There is a bit of clarity today to the complicated music licensing process playing out in Washington. The House Judiciary Committee this week unanimously passed the Music Modernization Act, which updates several key provisions of U.S. copyright law regarding music licensing.
The bill, which now awaits consideration by the full House of Representatives, would only impact digital streaming and leaves the fundamentals of over-the-air terrestrial music licensing intact, observers say.
Radio broadcasters would continue to pay webcasting rates set by the Copyright Royalty Board to SoundExchange, which then distributes the royalties to artists and copyright holders, for all online simulcasting of music.
The new bill creates a new single licensing entity, similar to SoundExchange, to administer the mechanical reproduction rights for all digital uses of musical compositions and distribute royalties, according to the National Music Publishers’ Association. The new blanket licensing system would cover digital music services and interactive streaming models offered by Spotify, Amazon, Pandora, Apple and iHeartMedia’s digital services.
Most important, observers say, is that Performance Right Organizations (PROs), such as BMI and ASCAP, and the National Association of Broadcasters are all on board with the new bill.
“The bill addresses some of the core issues facing songwriters, recording artists, producers, music publishers, record labels, and streaming services to benefit of the entire music ecosystem,” NAB said in a prepared statement. The broadcaster group also thanked the House Judiciary Committee for their work to “ensure that free, local, over-the-air broadcasters would not be harmed by this legislation.”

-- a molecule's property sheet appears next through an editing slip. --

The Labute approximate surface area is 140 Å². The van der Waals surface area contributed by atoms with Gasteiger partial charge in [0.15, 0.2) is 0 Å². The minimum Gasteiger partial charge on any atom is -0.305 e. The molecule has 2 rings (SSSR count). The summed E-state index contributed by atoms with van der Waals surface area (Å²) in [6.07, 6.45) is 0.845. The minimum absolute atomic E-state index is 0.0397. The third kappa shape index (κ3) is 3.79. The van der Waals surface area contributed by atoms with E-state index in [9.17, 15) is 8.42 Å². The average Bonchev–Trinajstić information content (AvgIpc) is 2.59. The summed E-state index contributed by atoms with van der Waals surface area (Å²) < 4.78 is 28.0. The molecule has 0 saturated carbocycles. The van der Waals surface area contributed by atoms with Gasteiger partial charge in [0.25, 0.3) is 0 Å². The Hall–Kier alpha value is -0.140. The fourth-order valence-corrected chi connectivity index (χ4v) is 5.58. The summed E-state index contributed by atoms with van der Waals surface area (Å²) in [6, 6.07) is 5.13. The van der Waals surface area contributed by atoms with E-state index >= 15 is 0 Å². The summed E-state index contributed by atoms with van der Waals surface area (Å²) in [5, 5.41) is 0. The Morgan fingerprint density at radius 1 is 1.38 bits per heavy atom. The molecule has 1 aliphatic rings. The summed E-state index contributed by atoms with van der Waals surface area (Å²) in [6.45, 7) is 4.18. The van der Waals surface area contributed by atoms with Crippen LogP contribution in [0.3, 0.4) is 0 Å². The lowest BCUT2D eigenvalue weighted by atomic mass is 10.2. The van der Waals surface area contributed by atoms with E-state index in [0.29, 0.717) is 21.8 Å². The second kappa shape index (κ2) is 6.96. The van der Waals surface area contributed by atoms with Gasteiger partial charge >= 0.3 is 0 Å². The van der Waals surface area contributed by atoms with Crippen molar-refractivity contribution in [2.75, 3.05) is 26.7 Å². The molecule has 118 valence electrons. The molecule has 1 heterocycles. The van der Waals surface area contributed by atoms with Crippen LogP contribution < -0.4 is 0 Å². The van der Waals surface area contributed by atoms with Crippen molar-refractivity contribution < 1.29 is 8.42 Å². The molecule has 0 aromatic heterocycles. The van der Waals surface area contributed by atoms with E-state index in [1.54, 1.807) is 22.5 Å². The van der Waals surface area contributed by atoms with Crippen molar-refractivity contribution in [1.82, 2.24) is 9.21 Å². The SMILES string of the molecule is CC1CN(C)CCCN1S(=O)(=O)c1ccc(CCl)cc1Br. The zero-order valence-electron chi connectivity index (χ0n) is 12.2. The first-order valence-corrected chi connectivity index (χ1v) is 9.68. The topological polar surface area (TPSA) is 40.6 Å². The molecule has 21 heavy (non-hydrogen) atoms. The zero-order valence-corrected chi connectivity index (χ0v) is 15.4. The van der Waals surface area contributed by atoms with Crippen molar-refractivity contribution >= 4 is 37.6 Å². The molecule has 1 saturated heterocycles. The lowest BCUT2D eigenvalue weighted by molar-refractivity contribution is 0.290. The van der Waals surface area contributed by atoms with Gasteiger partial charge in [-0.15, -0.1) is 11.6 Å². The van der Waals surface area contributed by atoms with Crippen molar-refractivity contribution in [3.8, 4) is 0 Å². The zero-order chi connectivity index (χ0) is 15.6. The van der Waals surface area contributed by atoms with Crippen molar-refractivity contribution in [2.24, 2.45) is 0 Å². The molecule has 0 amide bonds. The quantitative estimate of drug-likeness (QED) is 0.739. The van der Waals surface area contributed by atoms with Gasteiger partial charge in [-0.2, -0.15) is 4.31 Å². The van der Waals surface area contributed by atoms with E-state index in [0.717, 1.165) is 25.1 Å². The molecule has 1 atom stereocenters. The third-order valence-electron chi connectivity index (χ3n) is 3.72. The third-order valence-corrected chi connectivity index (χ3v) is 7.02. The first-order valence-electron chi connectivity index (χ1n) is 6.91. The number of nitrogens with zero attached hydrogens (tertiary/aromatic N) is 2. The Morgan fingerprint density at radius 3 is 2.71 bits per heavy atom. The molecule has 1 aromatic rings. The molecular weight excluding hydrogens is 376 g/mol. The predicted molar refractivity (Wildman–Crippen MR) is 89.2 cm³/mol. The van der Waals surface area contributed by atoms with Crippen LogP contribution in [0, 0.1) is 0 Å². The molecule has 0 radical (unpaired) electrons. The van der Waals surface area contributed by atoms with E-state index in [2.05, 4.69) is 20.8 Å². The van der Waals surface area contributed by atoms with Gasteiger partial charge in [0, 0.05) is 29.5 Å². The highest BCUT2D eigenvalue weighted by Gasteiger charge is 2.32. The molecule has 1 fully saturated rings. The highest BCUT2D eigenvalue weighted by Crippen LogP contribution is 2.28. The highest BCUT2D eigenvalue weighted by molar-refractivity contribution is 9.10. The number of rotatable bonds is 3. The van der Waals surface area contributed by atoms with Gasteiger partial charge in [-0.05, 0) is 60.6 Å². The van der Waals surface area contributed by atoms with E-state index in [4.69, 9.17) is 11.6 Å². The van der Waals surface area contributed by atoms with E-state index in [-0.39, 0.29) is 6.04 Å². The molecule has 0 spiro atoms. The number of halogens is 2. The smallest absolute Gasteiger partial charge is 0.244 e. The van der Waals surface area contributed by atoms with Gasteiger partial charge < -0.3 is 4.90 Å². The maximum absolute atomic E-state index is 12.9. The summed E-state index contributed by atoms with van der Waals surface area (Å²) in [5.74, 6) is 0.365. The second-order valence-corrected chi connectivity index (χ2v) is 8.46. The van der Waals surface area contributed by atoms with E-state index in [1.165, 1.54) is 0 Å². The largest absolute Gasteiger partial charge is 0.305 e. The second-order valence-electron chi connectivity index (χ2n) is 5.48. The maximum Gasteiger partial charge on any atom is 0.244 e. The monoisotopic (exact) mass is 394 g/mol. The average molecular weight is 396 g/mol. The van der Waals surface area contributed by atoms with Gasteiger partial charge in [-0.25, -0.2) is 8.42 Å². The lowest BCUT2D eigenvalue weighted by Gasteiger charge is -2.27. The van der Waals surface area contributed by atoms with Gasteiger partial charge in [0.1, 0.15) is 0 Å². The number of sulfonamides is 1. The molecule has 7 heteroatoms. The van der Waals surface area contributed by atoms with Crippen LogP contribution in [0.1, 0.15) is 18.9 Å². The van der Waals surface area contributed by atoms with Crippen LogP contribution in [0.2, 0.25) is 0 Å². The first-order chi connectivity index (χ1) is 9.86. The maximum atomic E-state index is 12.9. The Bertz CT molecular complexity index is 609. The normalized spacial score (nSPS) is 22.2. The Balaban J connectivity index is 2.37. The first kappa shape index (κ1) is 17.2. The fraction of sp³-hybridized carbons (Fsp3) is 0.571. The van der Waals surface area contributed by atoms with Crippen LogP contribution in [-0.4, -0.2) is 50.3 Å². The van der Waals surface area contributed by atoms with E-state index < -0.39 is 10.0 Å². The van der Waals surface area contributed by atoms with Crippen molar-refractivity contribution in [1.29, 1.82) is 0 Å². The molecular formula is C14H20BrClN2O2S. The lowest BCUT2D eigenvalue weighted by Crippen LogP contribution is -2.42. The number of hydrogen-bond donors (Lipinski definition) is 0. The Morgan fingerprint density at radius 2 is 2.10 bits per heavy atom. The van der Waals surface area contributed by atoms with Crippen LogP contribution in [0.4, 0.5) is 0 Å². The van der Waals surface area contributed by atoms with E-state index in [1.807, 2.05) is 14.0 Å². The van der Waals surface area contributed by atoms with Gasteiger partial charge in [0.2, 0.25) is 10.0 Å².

ASCAP pretty much concurred: “The reintroduction of the Music Modernization Act signals means we are one step closer to reforming our outdated music licensing system and providing songwriters a better future.”
Melodie Virtue, a principal with Garvey Schubert Barer in Washington, said the new bill could impact podcasting by broadcasters.
“This new single blanket license covers the rights of songwriters and composers to reproduce and distribute their music, which is what happens when music is included in a podcast,” Virtue said.
Another section of the Music Modernization Act also provides a public performance right for artists and music creators for pre-1972 recordings, which “ensures that record producers and sound engineers receive compensation for their work,” according to the House Judiciary Committee.
There was no federal copyright protection for sound recordings until Feb. 15, 1972. Prior to that, sound recordings were protected under a patchwork of state laws. That prompted several groups to seek performance royalties for the libraries of songs they controlled and sparked numerous lawsuits. It’s not immediately clear if the latest bill would end all current litigation, experts say.
Virtue says she expects the legislation to move ahead on the fast track. The U.S. Senate is expected to introduce a similar version of the bill possibly as soon as next month. If approved by both houses it would be on its way to Pres. Trump’s desk for his signature.